Video message by Prime Minister KISHIDA Fumio at “The Tokyo Conference 2022: How do we restore democracy and multilateralism moving towards a post-COVID-19 world?”

March 14, 2022
[Provisional Translation]
I have attended the Tokyo Conference on several occasions since it convened for the very first time. Today I am participating once more in this format, and I very much appreciate having this opportunity to speak to you, the distinguished participants from think tanks representing the world.

The world now finds itself at a historic juncture.

The foundation of the international order has been built by the international community atop determined efforts and numerous sacrifices over a great many years, but that very foundation is now threatened by Russia’s aggression against Ukraine.  This attempt to unilaterally change the status quo by force is an act that undermines the very foundation of not Europe alone, but rather the entire international order, including Asia.

Through the international community uniting in taking resolute actions, will we be able to overcome this crisis and fully defend the foundation of the international order? This is the question before us.

It is no exaggeration to say that the fate of democracy and multilateralism, the theme of today’s conference, ties in with how we respond to Russia’s aggression towards Ukraine.

The G7, a grouping of nations sharing the universal values of freedom, democracy, human rights, and the rule of law, is responding resolutely to this crisis in strong unity. I participated in the February 24 G7 summit meeting held by video conference, and the G7 Foreign Ministers’ Meeting has also been held four times over the past two weeks. The G7, working in close cooperation, is leading the international community.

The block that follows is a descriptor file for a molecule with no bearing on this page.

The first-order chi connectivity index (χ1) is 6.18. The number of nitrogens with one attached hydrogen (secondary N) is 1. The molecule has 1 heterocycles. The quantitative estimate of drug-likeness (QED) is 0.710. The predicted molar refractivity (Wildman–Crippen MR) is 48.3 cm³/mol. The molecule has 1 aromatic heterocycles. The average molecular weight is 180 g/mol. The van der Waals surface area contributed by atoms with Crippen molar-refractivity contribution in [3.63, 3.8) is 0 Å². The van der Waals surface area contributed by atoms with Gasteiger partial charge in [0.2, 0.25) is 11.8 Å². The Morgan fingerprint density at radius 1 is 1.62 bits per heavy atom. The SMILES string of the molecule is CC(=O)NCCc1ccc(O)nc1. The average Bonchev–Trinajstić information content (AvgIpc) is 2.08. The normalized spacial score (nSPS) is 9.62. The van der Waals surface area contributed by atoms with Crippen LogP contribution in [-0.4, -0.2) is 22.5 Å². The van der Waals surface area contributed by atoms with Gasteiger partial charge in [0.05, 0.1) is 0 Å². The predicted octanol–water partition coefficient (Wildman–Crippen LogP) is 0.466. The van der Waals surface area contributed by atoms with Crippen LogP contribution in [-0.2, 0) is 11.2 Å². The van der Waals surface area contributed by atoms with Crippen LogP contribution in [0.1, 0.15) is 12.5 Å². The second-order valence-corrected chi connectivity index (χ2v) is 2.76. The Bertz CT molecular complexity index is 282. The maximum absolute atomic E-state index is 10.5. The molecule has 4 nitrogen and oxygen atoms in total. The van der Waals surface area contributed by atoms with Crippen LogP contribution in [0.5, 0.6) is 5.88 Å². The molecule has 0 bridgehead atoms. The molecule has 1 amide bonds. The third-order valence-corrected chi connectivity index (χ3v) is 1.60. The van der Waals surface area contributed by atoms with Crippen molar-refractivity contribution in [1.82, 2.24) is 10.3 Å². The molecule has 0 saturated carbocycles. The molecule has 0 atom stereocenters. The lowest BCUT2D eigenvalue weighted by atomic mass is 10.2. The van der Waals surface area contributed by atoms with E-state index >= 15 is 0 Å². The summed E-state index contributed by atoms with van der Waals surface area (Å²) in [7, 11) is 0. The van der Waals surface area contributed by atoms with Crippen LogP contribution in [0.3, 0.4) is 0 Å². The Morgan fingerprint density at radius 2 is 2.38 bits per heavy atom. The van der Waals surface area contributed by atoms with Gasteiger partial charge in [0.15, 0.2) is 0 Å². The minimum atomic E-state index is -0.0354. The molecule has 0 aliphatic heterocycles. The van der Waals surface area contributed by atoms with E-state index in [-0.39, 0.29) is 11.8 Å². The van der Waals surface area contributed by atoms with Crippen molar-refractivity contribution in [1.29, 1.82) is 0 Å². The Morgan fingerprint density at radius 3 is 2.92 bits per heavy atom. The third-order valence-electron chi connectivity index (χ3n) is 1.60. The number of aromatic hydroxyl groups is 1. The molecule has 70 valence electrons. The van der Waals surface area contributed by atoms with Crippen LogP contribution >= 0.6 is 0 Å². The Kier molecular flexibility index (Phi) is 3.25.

At the UN General Assembly, a resolution censuring Russia was adopted by an overwhelming majority of 141 votes, far surpassing the number at the time of Russia’s “annexation” of Crimea. Sanctions against Russia have also been unprecedented and powerful, including the freezing of assets of Russia’s central bank and the exclusion of Russian banks from the SWIFT messaging system. Even Switzerland and also Singapore from South East Asia, which both exercise great caution before participating in international sanctions, are participating in various sanctions.

Out of a strong sense of crisis towards Russia’s aggression towards Ukraine, the assistance to Ukraine from various countries has been robust, to a degree virtually unseen until now.

The EU has taken the measure of dispensing financial assistance towards the provision of weapons to Ukraine by its member states. This is the first time such military support has been provided to a country outside the EU. Germany has also decided to provide Ukraine with surface-to-air missiles and antitank weapons.

Japan, working in close cooperation with the G7 and the international community as a whole, has imposed stringent sanctions on Russia. Japan has frozen the assets of persons in leadership positions in the Government of Russia, including President Putin, as well as the assets of Russian business oligarchs, participated in excluding Russian banks from the SWIFT messaging system, and taken export control measures on semiconductors and other items, putting our measures fully in concert with those of the United States and the countries of Europe.

In addition, with regard to assistance to Ukraine, in addition to emergency humanitarian assistance of US$100 million for Ukrainian people facing hardship whether in Ukraine or in neighboring countries, in view of the unprecedented assistance from other nations, Japan decided to provide bulletproof vests, helmets, and other Self-Defense Forces (SDF) equipment and has transported it to Poland using SDF aircraft. The acceptance into Japan of people who fled Ukraine for third countries has also begun.

In this way, Russia’s aggression towards Ukraine is already on the verge of dramatically transforming aspects of the international community. Perhaps the era that will succeed the post-Cold War era is about to begin. The touchstone foretelling the era to succeed the post-Cold War era is the matter of whether or not the international community will respond resolutely to Russia’s aggression towards Ukraine and fully defend the foundations of the international order.